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02-19-2013, 09:52 PM
  #18
MarkGio
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If it was purely random we could test the null hypothesis. I mean, we could find out if the variance was due to chance alone. But I don't want to do some data entry and then run a t-test, and I don't think I have to. Here's why.

On the surface, it looks big. I see about a 3:1 ratio from West to East (21:8) and the West plays a different hockey game than the East. But no teams face each other from different conferences, hence an OT game in a conference perpetuates this ratio.

I then see a team like Nashville having 8 OT games out 16 and then see a team like Toronto have 1 OT game out of 16. Is there something about these two teams that could explain the difference in games that went into OT? Possibly, they play two different games really.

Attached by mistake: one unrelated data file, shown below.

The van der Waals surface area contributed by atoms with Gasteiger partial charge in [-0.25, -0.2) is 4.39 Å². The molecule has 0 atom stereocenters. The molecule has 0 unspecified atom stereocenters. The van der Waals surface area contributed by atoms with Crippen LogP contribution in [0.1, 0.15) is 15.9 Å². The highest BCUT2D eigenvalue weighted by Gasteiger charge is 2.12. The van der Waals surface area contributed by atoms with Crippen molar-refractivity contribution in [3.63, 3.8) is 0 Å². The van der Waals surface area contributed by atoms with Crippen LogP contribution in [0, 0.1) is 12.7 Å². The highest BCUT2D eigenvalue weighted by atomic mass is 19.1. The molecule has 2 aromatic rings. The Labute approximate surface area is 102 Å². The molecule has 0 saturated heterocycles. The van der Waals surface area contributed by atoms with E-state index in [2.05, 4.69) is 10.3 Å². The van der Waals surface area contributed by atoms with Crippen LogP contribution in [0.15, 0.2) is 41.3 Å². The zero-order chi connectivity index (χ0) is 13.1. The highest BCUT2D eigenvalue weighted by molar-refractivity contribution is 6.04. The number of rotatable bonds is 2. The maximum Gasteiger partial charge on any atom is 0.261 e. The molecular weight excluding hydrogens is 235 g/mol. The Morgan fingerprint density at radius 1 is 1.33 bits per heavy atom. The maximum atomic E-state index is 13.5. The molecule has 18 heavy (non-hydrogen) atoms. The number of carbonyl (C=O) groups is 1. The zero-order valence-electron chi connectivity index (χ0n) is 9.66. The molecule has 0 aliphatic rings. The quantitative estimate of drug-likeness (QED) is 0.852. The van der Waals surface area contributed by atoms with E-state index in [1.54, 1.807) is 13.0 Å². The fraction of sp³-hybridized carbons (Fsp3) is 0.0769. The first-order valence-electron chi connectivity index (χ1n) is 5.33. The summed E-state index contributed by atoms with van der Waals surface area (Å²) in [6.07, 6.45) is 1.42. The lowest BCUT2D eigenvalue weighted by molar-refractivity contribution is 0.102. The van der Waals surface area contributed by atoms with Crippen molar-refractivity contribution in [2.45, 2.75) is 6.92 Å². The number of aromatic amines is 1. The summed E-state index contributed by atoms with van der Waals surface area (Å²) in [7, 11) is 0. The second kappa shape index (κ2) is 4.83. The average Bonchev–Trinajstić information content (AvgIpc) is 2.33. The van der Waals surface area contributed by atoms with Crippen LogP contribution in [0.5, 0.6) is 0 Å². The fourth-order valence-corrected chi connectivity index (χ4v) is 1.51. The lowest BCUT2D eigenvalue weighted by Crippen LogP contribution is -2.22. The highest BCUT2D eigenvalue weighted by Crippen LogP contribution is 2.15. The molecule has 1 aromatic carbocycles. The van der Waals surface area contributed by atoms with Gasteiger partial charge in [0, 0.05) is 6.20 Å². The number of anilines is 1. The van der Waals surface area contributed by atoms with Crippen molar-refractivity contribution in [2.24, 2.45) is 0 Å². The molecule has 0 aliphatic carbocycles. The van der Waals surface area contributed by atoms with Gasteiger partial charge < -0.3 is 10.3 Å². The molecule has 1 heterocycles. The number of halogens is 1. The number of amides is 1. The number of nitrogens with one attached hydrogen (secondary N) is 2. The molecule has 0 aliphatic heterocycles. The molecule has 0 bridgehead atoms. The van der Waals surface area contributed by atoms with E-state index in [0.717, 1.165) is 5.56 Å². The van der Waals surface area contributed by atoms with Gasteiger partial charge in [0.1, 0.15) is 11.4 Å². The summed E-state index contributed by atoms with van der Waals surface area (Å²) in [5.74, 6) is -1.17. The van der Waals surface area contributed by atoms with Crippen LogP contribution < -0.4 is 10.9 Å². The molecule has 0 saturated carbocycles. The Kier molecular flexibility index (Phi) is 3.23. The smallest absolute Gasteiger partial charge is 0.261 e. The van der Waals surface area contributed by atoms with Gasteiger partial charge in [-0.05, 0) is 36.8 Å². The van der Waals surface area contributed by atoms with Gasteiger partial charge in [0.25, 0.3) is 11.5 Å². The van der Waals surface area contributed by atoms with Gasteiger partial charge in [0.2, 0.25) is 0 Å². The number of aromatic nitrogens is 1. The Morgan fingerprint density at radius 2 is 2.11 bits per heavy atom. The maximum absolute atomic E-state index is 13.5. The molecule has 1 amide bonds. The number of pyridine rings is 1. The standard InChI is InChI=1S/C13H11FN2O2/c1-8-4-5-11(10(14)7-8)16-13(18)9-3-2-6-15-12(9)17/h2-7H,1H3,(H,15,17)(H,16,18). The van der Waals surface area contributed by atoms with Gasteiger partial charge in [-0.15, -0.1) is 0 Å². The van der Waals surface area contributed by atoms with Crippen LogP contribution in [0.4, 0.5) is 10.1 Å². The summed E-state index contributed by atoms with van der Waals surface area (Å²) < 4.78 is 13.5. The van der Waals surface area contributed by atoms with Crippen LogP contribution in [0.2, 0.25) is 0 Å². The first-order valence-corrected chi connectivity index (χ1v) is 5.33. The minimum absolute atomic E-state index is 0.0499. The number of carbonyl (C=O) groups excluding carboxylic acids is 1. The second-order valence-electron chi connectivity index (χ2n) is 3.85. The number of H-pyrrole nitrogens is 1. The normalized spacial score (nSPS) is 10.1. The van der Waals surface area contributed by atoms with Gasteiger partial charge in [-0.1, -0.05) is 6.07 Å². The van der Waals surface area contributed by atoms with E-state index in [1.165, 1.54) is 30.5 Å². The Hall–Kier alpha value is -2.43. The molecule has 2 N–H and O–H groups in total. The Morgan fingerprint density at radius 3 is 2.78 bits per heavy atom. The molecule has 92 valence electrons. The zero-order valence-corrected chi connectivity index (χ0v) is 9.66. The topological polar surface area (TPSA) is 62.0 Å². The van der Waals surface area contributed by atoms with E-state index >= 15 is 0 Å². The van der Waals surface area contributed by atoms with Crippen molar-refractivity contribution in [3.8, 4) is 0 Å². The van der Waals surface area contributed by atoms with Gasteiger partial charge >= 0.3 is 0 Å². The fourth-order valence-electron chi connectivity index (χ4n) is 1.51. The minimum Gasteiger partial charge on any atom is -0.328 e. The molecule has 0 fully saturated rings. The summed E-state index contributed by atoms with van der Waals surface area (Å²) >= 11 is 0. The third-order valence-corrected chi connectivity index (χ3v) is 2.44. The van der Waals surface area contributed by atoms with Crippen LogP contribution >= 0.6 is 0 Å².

So I dug a little deeper....

In between Toronto & Nashville are 28 other teams that vary from 3 OT games to 6 games then went into OT. No Western Conference team has less than 3 OT games, and no eastern conference team had more than 5.

That sounds legit, right?

Well, hang on.

6 teams went into OT 5 times (only 2 were Eastern)
4 teams went into OT 4 times (2 were East/West),
7 teams went into OT 3 times (only 4 were Western)
6 teams went into OT 2 times (only 1 were Western)

There's a lot of teams hanging around the median (3) and the mean (3.6). Hence the distribution should look pretty close to a bell curve. So the spread is normal and there's some overlap between the conferences.

I think we should look at this again at the end of the season to see if that ratio has reduced, but so far I would agree that this is likely a coincidence given the sample size.


Last edited by MarkGio: 02-19-2013 at 10:20 PM.
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